Tag: Vintage furniture

Small Potatoes

I’m not a wily weather forecaster, sage soothsayer or tenacious tarot card reader. Just someone (like you) who is alive in 2020. Trying to stay healthy and sane. Hungry for certainty.

In times such as these, I wish I were a premier prognosticator. Not a pollster. I’m done with that margin-of-error stuff. I want news of actual results from the future.

Of course, the outcome of the presidential election is at the top of my list. Along with the arrival date of a reliable vaccine. But I also want to know if and when it will ever rain again in the Phoenix metropolitan area. After our hottest summer on record, we’ve gone months with no more than a few errant drops of natural moisture.

At least the days are cooler. On this morning’s walk, I wore a sweatshirt and long pants for the first time in seven months. The temperature was seventy degrees. Yes, I am a desert rat.

There is one other important piece of information I need from the future. Will that Carlo, mid-century chair (saffron upholstery with brass legs) Tom and I ordered ever arrive or is it lost forever?

I will now proceed to share the details. While in the throes of the global pandemic, we have been making a number of improvements inside and outside our condo: painting and carpeting our bedroom and den (check); casting our votes for the November 3 election (check); replacing our interior doors (happening this coming week); buying and receiving a stone-colored Carlo mid-century couch for our living room (check); and welcoming a lovely and comfortable chair into our refashioned den (???).

After a minor hitch, the couch from West Elm arrived on October 17. Ryder (the people West Elm contracts with) were supposed to deliver the chair before that. But I got one message telling me the truck had broken down and we would need to reschedule. We did that. Then I was told by Ryder they had misplaced our beautiful chair. An angry outburst ensued. Our chair was likely somewhere in a local warehouse and didn’t make it on the truck for the rescheduled date.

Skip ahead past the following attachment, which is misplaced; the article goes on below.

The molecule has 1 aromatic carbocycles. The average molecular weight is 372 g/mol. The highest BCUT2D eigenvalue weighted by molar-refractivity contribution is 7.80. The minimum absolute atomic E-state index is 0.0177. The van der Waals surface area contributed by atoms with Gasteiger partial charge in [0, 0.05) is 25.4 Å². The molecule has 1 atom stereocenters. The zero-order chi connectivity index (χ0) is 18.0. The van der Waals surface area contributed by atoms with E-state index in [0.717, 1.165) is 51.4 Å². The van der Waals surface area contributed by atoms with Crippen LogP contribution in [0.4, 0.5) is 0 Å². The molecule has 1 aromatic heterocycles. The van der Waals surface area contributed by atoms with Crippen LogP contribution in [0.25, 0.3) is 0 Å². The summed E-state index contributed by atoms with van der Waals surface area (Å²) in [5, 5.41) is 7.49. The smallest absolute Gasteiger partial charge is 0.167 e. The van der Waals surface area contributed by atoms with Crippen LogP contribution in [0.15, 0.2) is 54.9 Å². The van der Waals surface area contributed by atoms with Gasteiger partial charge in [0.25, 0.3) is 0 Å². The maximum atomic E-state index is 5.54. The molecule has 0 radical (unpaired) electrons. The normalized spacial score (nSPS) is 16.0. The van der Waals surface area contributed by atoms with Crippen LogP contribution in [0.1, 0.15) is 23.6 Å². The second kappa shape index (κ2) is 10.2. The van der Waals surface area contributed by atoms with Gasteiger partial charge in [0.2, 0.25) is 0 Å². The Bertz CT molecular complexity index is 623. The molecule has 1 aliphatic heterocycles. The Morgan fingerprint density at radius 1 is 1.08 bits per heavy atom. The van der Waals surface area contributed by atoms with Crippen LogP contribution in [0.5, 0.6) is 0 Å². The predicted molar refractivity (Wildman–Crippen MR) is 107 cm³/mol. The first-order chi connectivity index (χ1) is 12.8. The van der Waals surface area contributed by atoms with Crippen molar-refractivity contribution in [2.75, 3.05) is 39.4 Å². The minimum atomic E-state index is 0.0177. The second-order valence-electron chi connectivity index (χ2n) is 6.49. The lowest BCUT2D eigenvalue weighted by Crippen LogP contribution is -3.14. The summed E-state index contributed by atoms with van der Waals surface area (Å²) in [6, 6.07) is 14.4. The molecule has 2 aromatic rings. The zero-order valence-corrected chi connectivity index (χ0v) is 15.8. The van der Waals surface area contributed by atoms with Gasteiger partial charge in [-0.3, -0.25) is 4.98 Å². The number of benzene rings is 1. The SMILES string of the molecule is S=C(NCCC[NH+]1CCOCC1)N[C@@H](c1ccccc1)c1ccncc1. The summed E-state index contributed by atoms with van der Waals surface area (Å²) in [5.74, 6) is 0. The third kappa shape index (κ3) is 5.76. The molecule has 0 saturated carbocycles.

West Elm later told us the chair had been found. So we rescheduled the delivery a third time … last Thursday. The chair never arrived. I’ve had two or three additional intense conversations (with various Ryder folks and two West Elm managers).

Now it is Sunday, October 25. Two months until Christmas. I’m done with the angst. I have entered a Zen stage with the missing chair. Maybe it will arrive. Maybe it won’t. West Elm assures me they will get to the bottom of this and make it right in some fashion. I believe them, but I’m not holding my breath. Worst case scenario? I’ll get our money back.

After all, in the scheme of things, the mysterious case of a missing chair is small potatoes. As a new surge of COVID-19 cases crosses our country and November 3 approaches (finally), all I really want for Christmas is a blue tsunami, a new president, a reliable vaccine, a day or two of rain for the Valley of the Sun, and the end of this 2020 madness.

Is that asking for too much?

Soda Pop Saturday

SodaPop_020820

You know you’ve reached senior status when your mid-century adolescence–complete with teak tables, primary colors and kitschy collectibles–has turned vintage. All of it resides under one roof at Soda Pop on Seventh Street in Phoenix just south of Camelback Road.

At the recommendation of Martin, a much-younger friend, Tom and I stopped in on Saturday. Wow, was it cool. Possibly even hip. Hip enough for us to buy a vintage teak kitchen table with six matching chairs. The dining surface we already owned wasn’t nearly as cool. Plus, our new table has two fold-and-hide leaves. Perfect for two guys with limited space and unlimited regard for stuff of the 60’s and 70’s.

Yes, I know. The words cool and hip are no longer hip. Neither is Cool Whip. But occasionally I still see it lurking in the freezer case at our local grocery store and am reminded of countless pumpkin pies past and that signature, creamy tub of topping that every family consumed at holiday gatherings.

Flash cubes. Fringe on bell bottoms. The peace sign. The first walk on the moon. Man, all of that was half a century ago. Now, in hindsight, even recollections of the Vietnam War and Watergate feel relatively innocent and cuddly. Are they vintage too?

At least we can smile when we drive past the bright yellow Soda Pop sign, framed against the blue Arizona sky, knowing our time, place, furniture and cultural identity still have some sort of perceived value.

The end will truly be near when we’re considered antique.